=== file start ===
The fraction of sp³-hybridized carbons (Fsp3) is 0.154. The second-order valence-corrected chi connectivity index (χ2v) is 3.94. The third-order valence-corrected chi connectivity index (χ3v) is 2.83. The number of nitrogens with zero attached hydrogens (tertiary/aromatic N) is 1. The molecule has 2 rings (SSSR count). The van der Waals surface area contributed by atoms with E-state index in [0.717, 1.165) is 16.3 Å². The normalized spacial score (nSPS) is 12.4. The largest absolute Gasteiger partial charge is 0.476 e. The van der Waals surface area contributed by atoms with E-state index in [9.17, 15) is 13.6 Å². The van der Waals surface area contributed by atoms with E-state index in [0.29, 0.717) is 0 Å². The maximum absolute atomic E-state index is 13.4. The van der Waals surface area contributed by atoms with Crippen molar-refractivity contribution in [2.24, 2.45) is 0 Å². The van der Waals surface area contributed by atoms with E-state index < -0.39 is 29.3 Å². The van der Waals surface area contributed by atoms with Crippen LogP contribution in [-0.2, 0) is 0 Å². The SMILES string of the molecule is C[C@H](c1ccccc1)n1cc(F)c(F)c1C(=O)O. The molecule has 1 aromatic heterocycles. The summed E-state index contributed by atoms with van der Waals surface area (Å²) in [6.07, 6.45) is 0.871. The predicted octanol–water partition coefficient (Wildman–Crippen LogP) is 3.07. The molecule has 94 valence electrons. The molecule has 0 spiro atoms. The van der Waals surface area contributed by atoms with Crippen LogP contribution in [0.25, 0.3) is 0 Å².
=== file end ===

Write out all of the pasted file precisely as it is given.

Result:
The fraction of sp³-hybridized carbons (Fsp3) is 0.154. The second-order valence-corrected chi connectivity index (χ2v) is 3.94. The third-order valence-corrected chi connectivity index (χ3v) is 2.83. The number of nitrogens with zero attached hydrogens (tertiary/aromatic N) is 1. The molecule has 2 rings (SSSR count). The van der Waals surface area contributed by atoms with E-state index in [0.717, 1.165) is 16.3 Å². The normalized spacial score (nSPS) is 12.4. The largest absolute Gasteiger partial charge is 0.476 e. The van der Waals surface area contributed by atoms with E-state index in [9.17, 15) is 13.6 Å². The van der Waals surface area contributed by atoms with E-state index in [0.29, 0.717) is 0 Å². The maximum absolute atomic E-state index is 13.4. The van der Waals surface area contributed by atoms with Crippen molar-refractivity contribution in [2.24, 2.45) is 0 Å². The van der Waals surface area contributed by atoms with E-state index < -0.39 is 29.3 Å². The van der Waals surface area contributed by atoms with Crippen LogP contribution in [-0.2, 0) is 0 Å². The SMILES string of the molecule is C[C@H](c1ccccc1)n1cc(F)c(F)c1C(=O)O. The molecule has 1 aromatic heterocycles. The summed E-state index contributed by atoms with van der Waals surface area (Å²) in [6.07, 6.45) is 0.871. The predicted octanol–water partition coefficient (Wildman–Crippen LogP) is 3.07. The molecule has 94 valence electrons. The molecule has 0 spiro atoms. The van der Waals surface area contributed by atoms with Crippen LogP contribution in [0.25, 0.3) is 0 Å².